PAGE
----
ROLE:  Swedish company employee Magnus

GENRE: Horror


PREMIERED:  March 11, 2004


Lincoln and Sarah Mathers have just moved with their toddler daughter from New York into a spacious London home, drawn here by transfer of his high-pressure corporate job. Sarah's ambivalence about the uprooting suddenly changes upon discovery of two entwined skeletons hidden beneath the cellar floorboards. Reason for Sarah’s turnaround — and increasingly bizarre behavior — turns out to be her possession by the spirit of an African warrior-priestess killed here long ago.

Program Details


Doug Cockle - Lincoln Mathers
Sara Steward - Sarah Mathers
Grace Sprott - Beth Mathers
Vonda Barnes - Kelly
Trisha Mortimer - Fiona
Sven-Bertil Taube - Lars
Michael Nyqvist - Magnus

* * * * *

Directed by Richard Pratten
Written by Richard Pratten
Cinematography by Patrick Jackson
Music by Steven Severin

* * * * *

99 minutes



Whilst Rob Pratten has to be commended for making a truly independent British horror film, the end result, like most British independent horror films is a mixed bag in which the filmmaker's undeniable talent and ambition is compromised by a lack of resources and self restraint. Lifting several cliched ideas from The Omen and Amityville Horror, London Voodoo tells the tale of an unlikely American couple who move to London in an attempt to salvage their relationship, but whose fortunes take a turn for the worse when they discover that their new home is haunted by a voodoo spirit.

Whilst you can see the commercial logic in writing American characters into the lead roles, the unknown, ex-pat actors that Pratten cast both deliver uncharismatic leaden performances and their characters are written in such a heavy handed, unsympathetic way that unfortunately this debut effort falls at the first hurdle.

Once you get over this initial disappointment, there are moments and contributions that suggest what could have been, particularly Trisha Mortimer as the 'love-keeper' who manages to breath life into Pratten's inconsistent dialogue and Voda Barnes, who although over-written is suitably sexy as the au-pair. Comic relief is provided by the two decorators and the supporting Afro-Carribean cast add flavor to otherwise dull proceedings.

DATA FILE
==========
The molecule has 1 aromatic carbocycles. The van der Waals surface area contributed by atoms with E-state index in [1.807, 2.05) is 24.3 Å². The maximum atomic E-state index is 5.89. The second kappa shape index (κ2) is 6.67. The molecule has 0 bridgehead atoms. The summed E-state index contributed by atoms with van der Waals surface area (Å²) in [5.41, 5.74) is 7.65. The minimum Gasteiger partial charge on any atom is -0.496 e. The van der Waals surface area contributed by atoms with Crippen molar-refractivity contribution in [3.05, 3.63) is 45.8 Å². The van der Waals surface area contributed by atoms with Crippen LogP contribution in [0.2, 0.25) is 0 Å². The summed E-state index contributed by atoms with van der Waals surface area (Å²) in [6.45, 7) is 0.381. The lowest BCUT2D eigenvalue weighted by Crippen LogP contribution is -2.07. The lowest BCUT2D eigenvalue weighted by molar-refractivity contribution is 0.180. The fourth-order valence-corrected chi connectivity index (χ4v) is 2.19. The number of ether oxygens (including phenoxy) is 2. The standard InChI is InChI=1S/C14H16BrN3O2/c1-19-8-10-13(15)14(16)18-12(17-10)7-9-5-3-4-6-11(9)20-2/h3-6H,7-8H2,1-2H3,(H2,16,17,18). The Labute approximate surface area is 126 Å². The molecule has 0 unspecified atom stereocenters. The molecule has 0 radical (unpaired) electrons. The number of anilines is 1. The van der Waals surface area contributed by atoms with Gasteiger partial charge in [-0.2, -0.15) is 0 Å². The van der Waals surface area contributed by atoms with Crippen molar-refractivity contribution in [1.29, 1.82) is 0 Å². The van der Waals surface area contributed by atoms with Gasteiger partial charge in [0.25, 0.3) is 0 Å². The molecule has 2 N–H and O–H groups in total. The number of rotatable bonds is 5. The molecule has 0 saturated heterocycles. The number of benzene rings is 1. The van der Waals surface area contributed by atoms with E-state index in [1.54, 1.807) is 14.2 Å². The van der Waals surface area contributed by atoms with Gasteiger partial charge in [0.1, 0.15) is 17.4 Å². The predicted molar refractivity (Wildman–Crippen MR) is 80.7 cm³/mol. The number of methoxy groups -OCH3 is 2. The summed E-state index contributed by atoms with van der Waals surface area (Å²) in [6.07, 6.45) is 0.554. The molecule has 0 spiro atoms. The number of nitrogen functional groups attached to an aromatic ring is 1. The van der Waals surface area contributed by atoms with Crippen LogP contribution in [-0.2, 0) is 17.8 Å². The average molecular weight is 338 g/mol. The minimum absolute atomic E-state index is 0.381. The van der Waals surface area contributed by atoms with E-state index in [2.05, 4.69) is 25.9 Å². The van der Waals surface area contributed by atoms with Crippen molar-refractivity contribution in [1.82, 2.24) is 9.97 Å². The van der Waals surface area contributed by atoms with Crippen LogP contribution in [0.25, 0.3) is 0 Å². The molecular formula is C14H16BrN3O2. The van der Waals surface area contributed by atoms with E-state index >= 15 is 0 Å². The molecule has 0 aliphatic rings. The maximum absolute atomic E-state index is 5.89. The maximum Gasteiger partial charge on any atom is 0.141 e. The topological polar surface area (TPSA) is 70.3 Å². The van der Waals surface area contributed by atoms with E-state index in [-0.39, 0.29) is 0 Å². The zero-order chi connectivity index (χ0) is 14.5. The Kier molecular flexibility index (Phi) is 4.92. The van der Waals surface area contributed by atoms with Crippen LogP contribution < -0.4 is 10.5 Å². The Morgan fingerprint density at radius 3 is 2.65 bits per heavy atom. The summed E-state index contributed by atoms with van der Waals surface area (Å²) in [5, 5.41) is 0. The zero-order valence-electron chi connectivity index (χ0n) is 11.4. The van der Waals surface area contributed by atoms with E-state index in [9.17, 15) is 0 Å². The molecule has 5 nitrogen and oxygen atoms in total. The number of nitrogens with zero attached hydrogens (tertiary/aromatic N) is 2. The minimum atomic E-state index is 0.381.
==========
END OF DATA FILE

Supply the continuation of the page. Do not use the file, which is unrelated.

Also worthy of note are the businessmen in the office scenes, which demonstrate that when Pratten is not trying to make a load of spooky stuff, he's actually quite a good writer/director. Shot hand held on 16mm with basic lighting, the film has the look of a television special. The locations are functional as opposed to aesthetic and the synthesized score home-spun and cliched. The best production values can be found in the voodoo paraphanalia which suggest authenticity and a great deal of research.

At 98 minutes, the film is too long and would benefit tremendously from a ten minute trim, particularly the scenes where various voodoo practitioners stop the narrative dead to deliver pages of expository mumbo jumbo in an attempt to give some kind of spiritual context to the proceedings.